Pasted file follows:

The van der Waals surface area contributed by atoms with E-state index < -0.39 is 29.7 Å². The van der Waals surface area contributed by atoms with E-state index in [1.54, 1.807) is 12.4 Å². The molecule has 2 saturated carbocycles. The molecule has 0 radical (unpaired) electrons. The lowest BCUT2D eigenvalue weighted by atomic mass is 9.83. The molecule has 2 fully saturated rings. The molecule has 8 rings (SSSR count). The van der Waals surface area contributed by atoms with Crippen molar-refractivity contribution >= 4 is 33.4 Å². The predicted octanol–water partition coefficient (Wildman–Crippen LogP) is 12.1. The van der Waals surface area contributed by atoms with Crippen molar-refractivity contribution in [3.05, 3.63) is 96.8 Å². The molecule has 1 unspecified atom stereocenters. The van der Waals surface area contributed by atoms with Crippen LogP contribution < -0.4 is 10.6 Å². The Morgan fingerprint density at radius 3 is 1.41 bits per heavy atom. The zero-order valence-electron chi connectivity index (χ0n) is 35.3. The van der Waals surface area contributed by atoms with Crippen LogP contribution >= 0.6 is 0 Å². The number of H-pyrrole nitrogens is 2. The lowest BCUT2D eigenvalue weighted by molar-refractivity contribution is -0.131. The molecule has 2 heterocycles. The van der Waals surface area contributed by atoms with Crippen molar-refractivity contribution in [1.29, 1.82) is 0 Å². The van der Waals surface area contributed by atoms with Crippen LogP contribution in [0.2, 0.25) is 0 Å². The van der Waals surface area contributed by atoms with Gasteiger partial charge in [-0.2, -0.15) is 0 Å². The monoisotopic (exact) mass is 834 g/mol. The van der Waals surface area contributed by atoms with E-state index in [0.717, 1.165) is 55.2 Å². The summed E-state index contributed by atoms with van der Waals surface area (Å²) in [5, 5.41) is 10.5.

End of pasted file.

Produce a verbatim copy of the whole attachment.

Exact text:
The van der Waals surface area contributed by atoms with E-state index < -0.39 is 29.7 Å². The van der Waals surface area contributed by atoms with E-state index in [1.54, 1.807) is 12.4 Å². The molecule has 2 saturated carbocycles. The molecule has 0 radical (unpaired) electrons. The lowest BCUT2D eigenvalue weighted by atomic mass is 9.83. The molecule has 2 fully saturated rings. The molecule has 8 rings (SSSR count). The van der Waals surface area contributed by atoms with Crippen molar-refractivity contribution >= 4 is 33.4 Å². The predicted octanol–water partition coefficient (Wildman–Crippen LogP) is 12.1. The van der Waals surface area contributed by atoms with Crippen molar-refractivity contribution in [3.05, 3.63) is 96.8 Å². The molecule has 1 unspecified atom stereocenters. The van der Waals surface area contributed by atoms with Crippen LogP contribution < -0.4 is 10.6 Å². The Morgan fingerprint density at radius 3 is 1.41 bits per heavy atom. The zero-order valence-electron chi connectivity index (χ0n) is 35.3. The van der Waals surface area contributed by atoms with Crippen LogP contribution >= 0.6 is 0 Å². The number of H-pyrrole nitrogens is 2. The lowest BCUT2D eigenvalue weighted by molar-refractivity contribution is -0.131. The molecule has 2 heterocycles. The van der Waals surface area contributed by atoms with Crippen molar-refractivity contribution in [1.29, 1.82) is 0 Å². The van der Waals surface area contributed by atoms with Crippen LogP contribution in [0.2, 0.25) is 0 Å². The van der Waals surface area contributed by atoms with Gasteiger partial charge in [-0.2, -0.15) is 0 Å². The monoisotopic (exact) mass is 834 g/mol. The van der Waals surface area contributed by atoms with E-state index in [0.717, 1.165) is 55.2 Å². The summed E-state index contributed by atoms with van der Waals surface area (Å²) in [5, 5.41) is 10.5.